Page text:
1. I can relate to your restlessness – I think it is the time of year…it is not winter anymore, but neither is it spring.

    I have Mahfouz’s trilogy on my TBR stack – I bought it over a year ago and have not yet read it. But your thoughts reminded me I should get to it.

    Have a great Sunday!

  2. I finished Yacoubian Building last week and I wasn’t thrilled with it either. I like reading about other worlds and this world felt just like America, though it was set in Egypt. I have Palace Walk in my TBR. I hope it does not disappoint.

  3. That sort of going from book to music to computer and back again to find something…I feel your frustration!

    That trilogy you’re reading sounds fascinating.

  4. i haven’t read ANY Iris Murdoch yet, although after reading the Iris trilogy I bought Under the net. I’ll be interested to hear what you make of it.

    Palace Walk is another book still in the TBR pile, I confess what I’ve read about its depiction of women has put me off.

  5. Thank you for an interesting review. I love how someone else picks out completely different things from a book to talk about.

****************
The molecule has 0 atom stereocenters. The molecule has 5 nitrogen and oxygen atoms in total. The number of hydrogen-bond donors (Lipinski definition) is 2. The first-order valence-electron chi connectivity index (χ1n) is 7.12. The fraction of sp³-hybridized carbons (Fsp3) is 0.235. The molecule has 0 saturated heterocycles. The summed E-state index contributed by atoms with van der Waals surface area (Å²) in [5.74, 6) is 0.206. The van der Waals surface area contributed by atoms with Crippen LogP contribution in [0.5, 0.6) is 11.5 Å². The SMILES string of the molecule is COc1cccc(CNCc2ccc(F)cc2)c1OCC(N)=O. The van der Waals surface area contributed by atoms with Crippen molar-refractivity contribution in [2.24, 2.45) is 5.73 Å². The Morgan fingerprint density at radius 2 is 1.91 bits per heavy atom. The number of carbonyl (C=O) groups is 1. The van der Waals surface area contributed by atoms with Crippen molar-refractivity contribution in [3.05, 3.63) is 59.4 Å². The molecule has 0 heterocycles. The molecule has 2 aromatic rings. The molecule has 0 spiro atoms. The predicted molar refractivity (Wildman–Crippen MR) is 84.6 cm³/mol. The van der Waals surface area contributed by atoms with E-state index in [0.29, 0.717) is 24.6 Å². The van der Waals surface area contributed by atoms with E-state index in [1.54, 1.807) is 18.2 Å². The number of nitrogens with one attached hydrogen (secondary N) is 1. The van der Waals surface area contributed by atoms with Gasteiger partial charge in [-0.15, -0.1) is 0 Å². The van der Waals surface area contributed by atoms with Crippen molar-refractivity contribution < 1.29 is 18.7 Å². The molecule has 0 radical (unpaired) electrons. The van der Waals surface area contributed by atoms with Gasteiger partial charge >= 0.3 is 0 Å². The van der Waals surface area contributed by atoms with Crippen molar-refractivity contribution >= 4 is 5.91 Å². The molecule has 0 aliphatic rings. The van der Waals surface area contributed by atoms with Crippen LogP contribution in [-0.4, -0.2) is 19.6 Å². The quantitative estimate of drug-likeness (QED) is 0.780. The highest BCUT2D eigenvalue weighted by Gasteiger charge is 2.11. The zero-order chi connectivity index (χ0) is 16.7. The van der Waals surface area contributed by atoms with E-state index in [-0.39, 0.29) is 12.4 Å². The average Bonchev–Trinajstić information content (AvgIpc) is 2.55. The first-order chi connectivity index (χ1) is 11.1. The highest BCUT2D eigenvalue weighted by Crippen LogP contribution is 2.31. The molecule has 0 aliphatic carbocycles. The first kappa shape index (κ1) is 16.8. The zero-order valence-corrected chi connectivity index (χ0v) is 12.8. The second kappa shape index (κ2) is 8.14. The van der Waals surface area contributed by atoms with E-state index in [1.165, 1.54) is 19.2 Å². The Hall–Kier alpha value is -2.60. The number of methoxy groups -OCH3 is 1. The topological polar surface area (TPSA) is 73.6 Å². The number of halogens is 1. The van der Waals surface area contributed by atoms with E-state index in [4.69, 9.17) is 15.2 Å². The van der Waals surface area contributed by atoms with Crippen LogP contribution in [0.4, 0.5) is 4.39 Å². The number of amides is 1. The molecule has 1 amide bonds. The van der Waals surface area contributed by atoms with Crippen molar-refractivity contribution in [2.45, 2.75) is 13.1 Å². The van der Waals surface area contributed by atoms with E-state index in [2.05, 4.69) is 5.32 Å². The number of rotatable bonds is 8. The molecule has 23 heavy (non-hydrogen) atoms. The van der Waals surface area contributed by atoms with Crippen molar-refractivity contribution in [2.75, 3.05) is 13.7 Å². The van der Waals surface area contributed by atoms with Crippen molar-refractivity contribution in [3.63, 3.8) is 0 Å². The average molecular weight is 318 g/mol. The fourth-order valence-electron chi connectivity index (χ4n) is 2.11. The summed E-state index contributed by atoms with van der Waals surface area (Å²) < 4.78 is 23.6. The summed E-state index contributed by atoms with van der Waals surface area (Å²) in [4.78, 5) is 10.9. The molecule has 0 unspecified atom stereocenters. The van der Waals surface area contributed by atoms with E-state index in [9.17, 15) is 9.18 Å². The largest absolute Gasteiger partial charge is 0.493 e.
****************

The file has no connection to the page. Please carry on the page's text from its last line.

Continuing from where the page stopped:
I can see your problem with the omni-present author, but I guess it didn’t bother me as much as it bothered you.

    Also, the situation with the women in the family annoyed me as well, but I kept reminding myself that I was looking at them with my 21st century eyes, that the story is set in a different time and place. It does get better in the second and third parts, though.

  6. Wendy: thank you! The Sunday was not bad after all – and do read Mahfouz, even if I sounded perhaps a bit cautious. He opens up a completely different world.
    Debbie Nance – see above, yes, you must read it because this IS about Egypt and about quite a different culture
    Priscilla – well, these are the winter/spring blues aren’t they? Somehow or other I seem to be suffering from it every year again – how annoying!
    Sarah: don’t be put off: it actually means that Mahfouz is probably doing something that every writer should do: get you involved and make you realise what your own thoughts are.
    Myrthe: Your reviews actually got me started on the book and I thank you for it. The book is one of those books that you keep mulling over in your head and to me at least that’s a sign of an impressive writer!

  7. Myrthe – and in addition (I just left a note on your review of part 2) I will definitely read part 2, somehow or other this family has got under my skin!

  8. Well that did it. I just ordered the book! The Guardian actually made me want to read the book even more. Thanks for sharing it.